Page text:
Google Analytics For WordPress – (The Complete Guide)
WordPress and Google Analytics is just like Batman and Robin. Some things can stand strong on their own, but when combined they create a sum far greater than their parts.
WordPress offers a solid variety of customization options for your website, but none of its tools will serve much purpose unless you know what’s working on your WordPress site and what areas you can improve.
Enter Google Analytics.
In this guide, we’ll show you
- Why you need website analytics,
- How this popular tracking tool works, and
- How to install Google Analytics without a pricey IT developer
What’s so special about Google Analytics?[thrive_leads id=’24348′]
Google Analytics represents the most widely used web analytics tool in existence (literally millions of websites use it), and for a good reason. It’s powerful, and it’s 100% free.
This reporting tool runs in the background of your website to capture site traffic, user behaviors, conversions, and other data in a dashboard-like interface.
Google Analytics excels at reporting
- Unique site visits,
- Number of pages per visit,
- Trends over time,
- What content is being looked at on your site,
- The pages that are not performing well,
- How long people stayed on your site or page,
- The geographical areas visitors come from,
- Where they came from before visiting your site,
along with a slew of other data you can use in tweaking your site for better performance.
In addition, you can easily integrate Google Analytics with your Google AdWords campaign and gauge how your PPC campaigns are doing in order to improve your ads.
But why does all this matter?
Let’s take a look at specifically how Google Analytics has gained its competitive edge:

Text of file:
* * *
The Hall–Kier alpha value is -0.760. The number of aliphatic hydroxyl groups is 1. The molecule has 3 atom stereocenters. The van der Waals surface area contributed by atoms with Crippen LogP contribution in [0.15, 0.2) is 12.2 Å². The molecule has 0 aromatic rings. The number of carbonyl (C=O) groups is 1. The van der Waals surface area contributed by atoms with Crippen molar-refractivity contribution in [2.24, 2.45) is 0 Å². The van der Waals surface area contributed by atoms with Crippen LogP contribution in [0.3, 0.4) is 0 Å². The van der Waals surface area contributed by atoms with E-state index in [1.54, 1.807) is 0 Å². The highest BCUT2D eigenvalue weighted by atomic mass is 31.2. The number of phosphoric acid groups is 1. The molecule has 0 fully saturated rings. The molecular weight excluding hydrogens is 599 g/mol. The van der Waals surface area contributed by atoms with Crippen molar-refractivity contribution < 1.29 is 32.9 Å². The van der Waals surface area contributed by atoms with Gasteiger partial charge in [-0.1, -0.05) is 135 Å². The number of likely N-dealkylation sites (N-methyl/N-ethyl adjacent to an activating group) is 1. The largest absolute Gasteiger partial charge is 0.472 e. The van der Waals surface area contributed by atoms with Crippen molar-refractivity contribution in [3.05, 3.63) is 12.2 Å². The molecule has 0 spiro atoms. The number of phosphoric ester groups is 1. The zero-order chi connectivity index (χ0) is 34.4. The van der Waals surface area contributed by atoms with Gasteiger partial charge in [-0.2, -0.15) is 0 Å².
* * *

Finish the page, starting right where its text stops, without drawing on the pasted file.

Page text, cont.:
- It’s an enterprise-level tool that packs a lot of tracking and reporting power.
- It’s fueled by the data giant Google, which means it can sift through data at lightning speed.
- It’s easy to draw conclusions from the data, even if you aren’t a “techie.”
- It helps website owners realize the importance of data and how it can be used to make site improvements.
- You can customize your dashboards to view information that’s most important to you.
- You can see real-time stats the moment you log in.
- The standard version, which is pretty epic, is free. No trials, no credit card needed.
Marketers realize the impact of data on campaigns, websites, and other customer facings in growing their bottom lines.
The days of guessing and “gut instincts” when it comes to understanding the customer experience are numbered.
Now, with a glance at an analytics dashboard, you can see where customers are intrigued and where they potentially lose interest.
You’ll know how many people see your website and where they are located geographically.
You can determine who is using a desktop and who is on mobile. All these bits and bytes of data can then steer crucial marketing and other business decisions that can catapult your company in a new direction.
And since data is so readily accessible and, in this case, free to collect and view, there’s absolutely no reason why you shouldn’t be using data to grow your business.
How Google Analytics Works
Though it may sound complicated, rest assured there’s not much work involved on your end to take advantage of Google Analytics.
From there, Google will give you a unique piece of tracking code you will need to place on your site. Voila! The tool will immediately start collecting and sorting data for you to view.
Once you do this, that tracking code will record site visitors’ actions and transform them into data.
Let’s dive into a few key stats Google Analytics compiles for you:
- Page Views – This is a number of unique web pages a single viewer visits during a session.
- Goals – This tells you how many people completed a particular action that you wanted them to, such as filling out a contact form or signing up for a newsletter.